2. I don’t know if this is relevant, but when I go to my own Amazon book page, I find that there are a bunch of “new” copies going for several dollars below the list price from assorted online retailers (see here: Maybe something to do with that caused your price drop? Or not. I have absolutely no idea how Amazon pricing algorithms work.

    As for the giveaways … again, only drawing from personal experience here, but my own giveaway worked really well. I wonder if it’s because my genre is YA, and people don’t think of entering those giveaways unless they actually, genuinely like YA? Whereas sci-fi is a broader topic, and thus might attract a more diverse audience?

    Anyhoo, sorry about your price drop 😦 On the plus side, a lower list price might encourage more people to buy it! So … shiny silver lining?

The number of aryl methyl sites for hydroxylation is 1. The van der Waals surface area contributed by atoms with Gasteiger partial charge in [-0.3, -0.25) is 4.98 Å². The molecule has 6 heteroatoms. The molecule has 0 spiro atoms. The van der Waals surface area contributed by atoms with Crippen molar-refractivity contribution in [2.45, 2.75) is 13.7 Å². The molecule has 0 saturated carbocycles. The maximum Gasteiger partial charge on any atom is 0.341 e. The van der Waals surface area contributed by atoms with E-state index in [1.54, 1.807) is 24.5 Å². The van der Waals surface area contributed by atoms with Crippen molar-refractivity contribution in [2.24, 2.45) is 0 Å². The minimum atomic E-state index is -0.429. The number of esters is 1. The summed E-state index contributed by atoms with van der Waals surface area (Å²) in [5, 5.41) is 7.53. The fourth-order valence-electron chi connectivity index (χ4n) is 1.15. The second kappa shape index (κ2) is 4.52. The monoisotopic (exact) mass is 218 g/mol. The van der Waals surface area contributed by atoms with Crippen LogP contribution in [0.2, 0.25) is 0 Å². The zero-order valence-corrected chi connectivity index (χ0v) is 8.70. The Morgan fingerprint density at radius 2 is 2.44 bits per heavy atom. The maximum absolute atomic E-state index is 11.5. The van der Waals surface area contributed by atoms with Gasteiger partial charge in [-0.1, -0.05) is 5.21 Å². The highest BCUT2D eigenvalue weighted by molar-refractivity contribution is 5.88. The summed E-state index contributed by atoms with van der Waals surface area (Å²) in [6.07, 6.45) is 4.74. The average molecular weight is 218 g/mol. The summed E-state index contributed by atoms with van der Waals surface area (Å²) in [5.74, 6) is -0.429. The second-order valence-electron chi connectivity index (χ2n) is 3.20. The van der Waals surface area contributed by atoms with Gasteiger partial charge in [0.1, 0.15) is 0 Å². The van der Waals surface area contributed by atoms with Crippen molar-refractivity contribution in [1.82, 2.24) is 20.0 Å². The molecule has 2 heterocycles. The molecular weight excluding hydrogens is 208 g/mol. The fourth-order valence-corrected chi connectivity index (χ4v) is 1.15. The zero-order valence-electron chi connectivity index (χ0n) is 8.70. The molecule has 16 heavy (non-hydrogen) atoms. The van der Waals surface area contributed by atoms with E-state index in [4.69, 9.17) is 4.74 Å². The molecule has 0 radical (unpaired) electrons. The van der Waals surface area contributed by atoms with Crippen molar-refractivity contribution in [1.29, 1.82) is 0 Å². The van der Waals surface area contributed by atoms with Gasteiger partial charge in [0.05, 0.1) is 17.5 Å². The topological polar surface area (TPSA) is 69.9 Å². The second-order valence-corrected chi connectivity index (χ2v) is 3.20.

3. Many of these third-party sellers still order POD IF they have a sale – they don’t have them in stock, in spite of what their pages say. This is why you aren’t seeing the sales figures. Also, a lot of them make their money on shipping and also use selected books – at different times – as “loss leaders,” just like a storefront sale. Their profit is in volume, not a particular book, and Amazon’s lower price doesn’t effect your royalties.

  4. ABE says:

    I’m sitting here wondering if this happens to the big authors – say Konrath, or even David Gaughan.

    I’ll make a habit of checking lower-priced print books out from now on when I go buy a book on Amazon.

    If you are correct – and I don’t see how you are anything but correct – not only is it unethical, but it should be something Amazon actively discourages.

  5. Pingback: More on the mystery | mishaburnett